JIS News

An exhibition on the life and work of the late cultural icon, Hon. Louise Bennett- Coverley, was opened at the Hanover Parish Library, in Lucea, on September 17, by Governor-General, His Excellency the Most Hon. Sir Patrick Allen.
The world renowned folklorist, poet, actress and political and social commentator is regarded as the mother of Jamaican culture.
The Head of State, who was on a tour of the parish, described ‘Miss Lou’, as she was affectionately called, as an icon whose influence on Jamaican culture is wide ranging, noting that she produced poems that could satirise most, if not all situations.
“Miss Lou, whose legacy we remember today, had not only demonstrated the importance of acknowledging and promoting culture as part of the nation’s resources, but she had shown us that when this is shared with others, it increases in value and becomes sought after by locals and visitors alike,” he said.
“Also, when you believe in what you are doing, if you are energetic in doing that, it somehow has a way of catching on, and if you stick with what you believe long enough, others will believe in it also, and others will come to accept what you are doing,” the Governor-General added.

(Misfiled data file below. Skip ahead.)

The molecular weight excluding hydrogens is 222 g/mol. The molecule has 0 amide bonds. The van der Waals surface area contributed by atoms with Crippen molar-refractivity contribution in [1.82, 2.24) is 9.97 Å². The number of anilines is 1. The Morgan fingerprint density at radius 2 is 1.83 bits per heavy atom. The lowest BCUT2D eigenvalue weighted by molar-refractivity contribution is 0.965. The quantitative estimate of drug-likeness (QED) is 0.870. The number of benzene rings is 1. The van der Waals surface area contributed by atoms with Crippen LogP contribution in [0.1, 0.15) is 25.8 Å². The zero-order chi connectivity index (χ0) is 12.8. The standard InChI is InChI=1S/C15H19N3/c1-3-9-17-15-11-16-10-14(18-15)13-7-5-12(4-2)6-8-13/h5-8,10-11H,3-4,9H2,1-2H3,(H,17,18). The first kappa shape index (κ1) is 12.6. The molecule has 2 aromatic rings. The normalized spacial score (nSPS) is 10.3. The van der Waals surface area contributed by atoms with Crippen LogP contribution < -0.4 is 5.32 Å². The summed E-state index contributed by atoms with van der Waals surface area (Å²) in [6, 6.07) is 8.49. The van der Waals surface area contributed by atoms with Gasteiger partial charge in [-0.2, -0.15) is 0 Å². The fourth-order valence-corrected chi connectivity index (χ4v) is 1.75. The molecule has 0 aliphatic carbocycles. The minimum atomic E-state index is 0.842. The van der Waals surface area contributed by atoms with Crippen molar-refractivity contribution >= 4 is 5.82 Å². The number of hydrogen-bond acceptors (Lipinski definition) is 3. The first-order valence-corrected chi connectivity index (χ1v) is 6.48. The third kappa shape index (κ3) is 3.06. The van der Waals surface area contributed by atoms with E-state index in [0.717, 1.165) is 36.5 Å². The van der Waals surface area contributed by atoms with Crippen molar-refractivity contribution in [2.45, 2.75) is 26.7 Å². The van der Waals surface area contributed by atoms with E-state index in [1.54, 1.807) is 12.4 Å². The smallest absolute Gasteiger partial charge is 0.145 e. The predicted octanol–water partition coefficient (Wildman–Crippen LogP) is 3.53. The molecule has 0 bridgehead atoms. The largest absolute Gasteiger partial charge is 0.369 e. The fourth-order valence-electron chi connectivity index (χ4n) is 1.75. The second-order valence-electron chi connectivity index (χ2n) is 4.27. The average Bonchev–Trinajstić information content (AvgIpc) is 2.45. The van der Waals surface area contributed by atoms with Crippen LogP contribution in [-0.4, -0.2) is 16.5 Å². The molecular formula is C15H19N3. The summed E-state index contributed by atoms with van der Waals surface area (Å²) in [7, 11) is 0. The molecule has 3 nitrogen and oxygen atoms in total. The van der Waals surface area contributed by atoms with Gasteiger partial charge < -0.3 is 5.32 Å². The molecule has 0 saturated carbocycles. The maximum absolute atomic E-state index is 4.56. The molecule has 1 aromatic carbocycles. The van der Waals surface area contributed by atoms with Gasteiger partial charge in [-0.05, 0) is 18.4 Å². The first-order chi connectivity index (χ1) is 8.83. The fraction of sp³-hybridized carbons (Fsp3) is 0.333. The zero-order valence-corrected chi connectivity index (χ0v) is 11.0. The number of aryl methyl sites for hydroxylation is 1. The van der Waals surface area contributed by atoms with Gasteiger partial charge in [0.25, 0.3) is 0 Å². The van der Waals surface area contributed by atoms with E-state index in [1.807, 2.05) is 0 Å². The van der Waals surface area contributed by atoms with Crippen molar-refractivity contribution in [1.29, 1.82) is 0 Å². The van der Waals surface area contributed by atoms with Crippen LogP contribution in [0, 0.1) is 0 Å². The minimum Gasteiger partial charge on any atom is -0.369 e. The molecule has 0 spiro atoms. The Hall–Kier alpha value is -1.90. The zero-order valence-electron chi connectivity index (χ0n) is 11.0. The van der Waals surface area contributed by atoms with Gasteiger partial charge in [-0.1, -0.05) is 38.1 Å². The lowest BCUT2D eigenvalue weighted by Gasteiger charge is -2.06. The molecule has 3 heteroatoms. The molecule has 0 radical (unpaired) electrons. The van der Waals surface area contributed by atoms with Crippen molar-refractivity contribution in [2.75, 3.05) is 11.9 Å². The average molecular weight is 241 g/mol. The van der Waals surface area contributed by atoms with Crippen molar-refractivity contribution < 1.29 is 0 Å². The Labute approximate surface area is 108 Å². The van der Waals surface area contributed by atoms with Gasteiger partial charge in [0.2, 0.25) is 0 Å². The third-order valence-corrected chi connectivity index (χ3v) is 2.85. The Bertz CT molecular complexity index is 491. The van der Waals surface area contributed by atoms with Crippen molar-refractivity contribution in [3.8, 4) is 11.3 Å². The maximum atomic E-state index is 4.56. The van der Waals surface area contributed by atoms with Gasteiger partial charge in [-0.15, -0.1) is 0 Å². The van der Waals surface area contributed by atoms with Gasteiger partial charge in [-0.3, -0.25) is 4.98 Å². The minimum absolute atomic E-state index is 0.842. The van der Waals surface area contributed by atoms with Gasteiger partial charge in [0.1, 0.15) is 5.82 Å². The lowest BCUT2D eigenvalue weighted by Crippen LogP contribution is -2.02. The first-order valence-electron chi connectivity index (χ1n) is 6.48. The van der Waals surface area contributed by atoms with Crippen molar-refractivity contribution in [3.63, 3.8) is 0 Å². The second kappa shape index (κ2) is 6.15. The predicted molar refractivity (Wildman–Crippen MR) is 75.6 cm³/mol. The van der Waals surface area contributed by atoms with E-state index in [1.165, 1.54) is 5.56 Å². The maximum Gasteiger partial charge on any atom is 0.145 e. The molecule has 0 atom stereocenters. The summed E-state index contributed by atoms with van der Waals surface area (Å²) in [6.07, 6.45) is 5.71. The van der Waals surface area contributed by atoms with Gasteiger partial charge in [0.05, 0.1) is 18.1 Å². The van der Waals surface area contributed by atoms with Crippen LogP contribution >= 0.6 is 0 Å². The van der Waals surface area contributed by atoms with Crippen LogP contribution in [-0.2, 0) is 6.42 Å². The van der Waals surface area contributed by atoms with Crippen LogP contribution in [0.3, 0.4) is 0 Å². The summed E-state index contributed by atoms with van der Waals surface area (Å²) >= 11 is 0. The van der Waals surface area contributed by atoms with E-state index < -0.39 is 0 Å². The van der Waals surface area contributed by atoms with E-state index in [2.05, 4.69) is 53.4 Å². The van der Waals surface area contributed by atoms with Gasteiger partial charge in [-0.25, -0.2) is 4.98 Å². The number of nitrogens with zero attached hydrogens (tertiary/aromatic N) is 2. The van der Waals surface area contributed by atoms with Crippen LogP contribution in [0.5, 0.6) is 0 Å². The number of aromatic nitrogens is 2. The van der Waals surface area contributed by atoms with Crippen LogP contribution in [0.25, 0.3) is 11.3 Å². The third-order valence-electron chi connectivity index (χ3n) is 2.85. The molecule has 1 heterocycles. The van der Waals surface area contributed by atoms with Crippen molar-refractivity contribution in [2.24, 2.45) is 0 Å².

He said that Miss Lou was successful with her cultural work because, despite criticisms, she believed in what she was doing and had a great deal of determination.
“Today we are proud of her work, so much so, that our students can easily recite and talk about the poems that she had written, and what fun we have from them, and what humor,” the Head of State said.
The Governor-General insisted that the culture of the nation must not be left up to archaeological research to determine what had transpired at a given location at a given time, and that is incumbent on the present generation to document and preserve the nation’s culture in such a way, that it can be passed on to succeeding generations.
Miss Lou, who was born in Kingston on September 7, 1919, died in Toronto, Canada on July 26, 2006.
She was given an official funeral service at the Coke Methodist Church, in downtown Kingston, after which she was buried in National Heroes Park.

Skip to content